The route uses previously existing track from Bernalillo to the base of La Bajada, a hill south of Santa Fe. It then runs on newly built track on a new right-of-way from CP Madrid, for five miles and then in the I-25 median into Santa Fe, at CP Hondo, where it uses an improved Santa Fe Southern Railway track from I-25 to the terminal at the Santa Fe Railyard.[7] Two of the planned stations for the Phase II extension opened on December 17: the South Capitol and the Santa Fe Depot stations.

A third station at the NM 599/I-25 interchange in Santa Fe County opened on August 1, 2009. After the opening of the Phase II stations, several more stations opened. Sandia Pueblo station, serving Sandia Pueblo, opened on August 29, 2011.[8] The last planned station in within Bernalillo County, the Montaño station, officially opened on April 7, 2014. Kewa Pueblo station, serving Santo Domingo Pueblo, opened on March 22, 2010.

[9] It is the first station beyond the original 13 planned stations to reach the construction stage and was built using stimulus funds. On September 12, 2009, a special events platform opened for Lobo games service only.[10] At the end of March in 2014, the Rail Runner added security officers to the system. Officers are charged with protecting the trains, inspecting fares, and addressing issues at the stations and parking lots.

The wearing and use of lapel cameras during incidents is also required.[11][12] Construction of the platform at the Zia Road station, the last of the four planned stations for Phase II, was completed several years in advance of the station's opening in April 2017.[13] Justification The central New Mexico corridor, which is home to half the state’s population, contains Santa Fe, the state capital, and Albuquerque, the largest city and economic hub of New Mexico.

The two cities are connected by I-25, an increasingly congested four-lane rural freeway that roughly parallels the route of the Rail Runner. Alternate routes are longer or otherwise constraining. Within Albuquerque's metropolitan area, the heavily urbanized parts of Valencia county are separated from Albuquerque by Isleta Pueblo. Another four Native American pueblos are traversed by the Interstate Highway to Santa Fe, making the addition of new roadways or the expansion of current capacity financially and politically challenging.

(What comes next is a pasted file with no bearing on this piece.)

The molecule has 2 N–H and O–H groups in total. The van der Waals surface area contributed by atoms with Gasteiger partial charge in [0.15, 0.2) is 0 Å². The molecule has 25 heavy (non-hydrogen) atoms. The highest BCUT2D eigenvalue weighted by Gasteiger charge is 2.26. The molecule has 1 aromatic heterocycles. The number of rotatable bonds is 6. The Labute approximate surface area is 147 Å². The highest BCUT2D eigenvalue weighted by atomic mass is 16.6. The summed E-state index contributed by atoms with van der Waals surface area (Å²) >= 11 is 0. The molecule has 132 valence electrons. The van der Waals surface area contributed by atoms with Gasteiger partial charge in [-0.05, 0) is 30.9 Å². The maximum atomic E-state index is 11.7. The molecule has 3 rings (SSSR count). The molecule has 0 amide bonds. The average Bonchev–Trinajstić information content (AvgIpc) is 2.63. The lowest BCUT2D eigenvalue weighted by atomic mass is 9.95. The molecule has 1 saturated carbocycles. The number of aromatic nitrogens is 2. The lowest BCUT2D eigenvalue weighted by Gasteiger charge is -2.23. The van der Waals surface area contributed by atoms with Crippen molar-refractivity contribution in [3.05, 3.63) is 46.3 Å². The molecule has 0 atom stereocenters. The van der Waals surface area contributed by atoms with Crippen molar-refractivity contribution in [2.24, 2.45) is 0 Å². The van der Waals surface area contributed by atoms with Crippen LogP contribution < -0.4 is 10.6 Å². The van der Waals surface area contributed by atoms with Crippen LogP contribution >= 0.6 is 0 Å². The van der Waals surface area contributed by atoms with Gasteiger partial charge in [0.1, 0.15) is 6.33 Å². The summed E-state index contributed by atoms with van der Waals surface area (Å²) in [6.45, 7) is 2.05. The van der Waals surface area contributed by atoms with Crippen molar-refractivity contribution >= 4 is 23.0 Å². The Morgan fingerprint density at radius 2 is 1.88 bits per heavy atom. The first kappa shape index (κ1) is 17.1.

[14] The high real-estate prices in Santa Fe mean that many of the people who work there commute from the Albuquerque metro area. Furthermore, the capital is home to many of the state’s cultural institutions and tourist attractions, and most out-of-state visitors are forced to make the 60-mile journey from the Albuquerque International Sunport by car. As the population of the region grows, commute times are expected to increase 80% on some routes by 2025, making the introduction of additional forms of transportation a priority to local governments.

[15] Criticism The cost of the Rail Runner system was $135 million for the first phase and around $250 million for the second phase.[16] Preliminary estimates indicate that the service will operate at a deficit, requiring up to $10 million in government funding annually.[17] In late 2007, the Rail Runner was the subject of more criticism as a transportation funding shortfall left many state road projects stalled.

State officials said the rising cost of construction materials and decreased federal support were the cause, but some lawmakers cited the cost of the Rail Runner as a contributing factor for the shortfall.[18] Supporters of Rail Runner funding note that roadways and other infrastructure for passenger cars also operate at a deficit, requiring government funding for construction, operation, and maintenance.

[19] Funding The capital costs of the Rail Runner project were covered by state and local funds. Funding for operations of the system in its first few years was covered largely by federal Congestion Mitigation and Air Quality Improvement (CMAQ) Program funds, along with ticket revenues and some state and local funds. Operational costs were expected to rise from $10 million for the first phase to $20 million after completion of the second phase.